How to Install Anaconda on Ubuntu: A Step-by-Step Tutorial

How to Install Anaconda on Ubuntu: A Step-by-Step Tutorial

Anaconda is a popular Python/R data science platform available for novice users, data scientists, and other scientific communities. The platform is an open-source distribution (distro), meaning users can experiment with Python/R for data science and machine learning on commonly used operating systems like Linux, Windows, and Mac OS X.

In this tutorial, we will provide a step-by-step guide on how to install the latest version of Anaconda on a virtual private server (VPS) running Ubuntu 18.04, 20.04, and 22.04. We will also cover the process of testing the Anaconda connection and updating the distribution altogether.

What Is Conda, Anaconda, and Miniconda?

As an open-source distribution for Python/R, Anaconda can be divided into three main versions – Anaconda and Miniconda are free, and Anaconda Business is a paid version for enterprises. This tutorial will compare only the free versions, as they have everything a beginner data scientist would need.

DifficultyFor advanced usersFor beginners
ResourcesInstallation is quick, and lightweightInstallation is lengthy and takes a lot of space
PackagesPackages need to be installed manuallyOver one thousand packages will be preinstalled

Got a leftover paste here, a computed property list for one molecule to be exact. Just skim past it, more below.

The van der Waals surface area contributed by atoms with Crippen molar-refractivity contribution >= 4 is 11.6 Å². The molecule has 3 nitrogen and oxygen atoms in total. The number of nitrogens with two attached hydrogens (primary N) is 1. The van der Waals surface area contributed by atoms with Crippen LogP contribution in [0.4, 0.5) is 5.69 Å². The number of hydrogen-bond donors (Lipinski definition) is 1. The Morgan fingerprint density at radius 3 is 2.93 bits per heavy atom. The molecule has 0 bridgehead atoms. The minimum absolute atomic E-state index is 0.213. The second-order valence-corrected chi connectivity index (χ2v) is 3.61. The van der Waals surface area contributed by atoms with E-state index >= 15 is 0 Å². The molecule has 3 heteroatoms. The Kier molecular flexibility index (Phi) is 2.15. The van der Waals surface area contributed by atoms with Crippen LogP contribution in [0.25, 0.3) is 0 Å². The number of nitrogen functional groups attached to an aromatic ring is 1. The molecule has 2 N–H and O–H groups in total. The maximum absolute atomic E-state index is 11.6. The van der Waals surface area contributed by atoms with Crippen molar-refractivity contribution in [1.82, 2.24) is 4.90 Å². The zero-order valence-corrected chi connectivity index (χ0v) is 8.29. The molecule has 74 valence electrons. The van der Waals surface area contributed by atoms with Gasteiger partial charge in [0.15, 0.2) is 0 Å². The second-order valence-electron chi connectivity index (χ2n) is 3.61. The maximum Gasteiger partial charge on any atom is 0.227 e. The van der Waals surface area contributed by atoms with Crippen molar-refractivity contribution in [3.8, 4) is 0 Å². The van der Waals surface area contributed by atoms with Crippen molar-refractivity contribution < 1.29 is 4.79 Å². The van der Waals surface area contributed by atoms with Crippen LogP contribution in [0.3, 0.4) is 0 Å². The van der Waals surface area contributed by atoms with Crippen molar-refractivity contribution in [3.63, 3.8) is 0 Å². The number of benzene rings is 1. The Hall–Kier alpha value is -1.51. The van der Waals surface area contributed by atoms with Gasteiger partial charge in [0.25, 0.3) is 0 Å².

As seen from the table, the full Anaconda version is more suited for beginners because all the required packages are already included. However, keep in mind that having a lot of packages available doesn’t mean you will use them all, not to mention the increased installation time and size. More advanced users go with Miniconda and install only the necessary packages via the Conda package manager.

Conda helps users find and install over 1,500 open-source packages individually from its repository. Conda is extra helpful if you need a different Python version and don’t want to switch between different Anaconda environments. In other words, Conda does all the switching for you.

Installing Anaconda on Ubuntu in 3 Steps

The easiest way to install Anaconda on Ubuntu 18.04, 20.04, and 22.04 is to use the latest Anaconda installation script. In our case, the current version of Anaconda is 2022.05 as of May 10, 2022. The developers might have released a new version by the time you’re reading this, but the installation process should remain the same.

Important! We are installing the non-GUI version of Anaconda because virtual private servers do not support a graphical user interface.

Start by logging to your VPS via SSH as the root user.

Step 1 – Download and Install Anaconda Script

Once you’re logged into your VPS, refresh the APT command to synchronize all repositories via the command line:

sudo apt-get update

Move to the /tmp directory:

cd /tmp

Download the newest Anaconda installer with the wget command. If you don’t have it, install it first:

apt-get install wget

Download the Anaconda installer:


Once the download is complete, verify the hash code integrity of the package:


The output will notify if any errors occurred. If there are no errors, move on to the actual installation step. To continue, run the Anaconda bash shell script:


If you want to install Miniconda instead, use the following commands consecutively: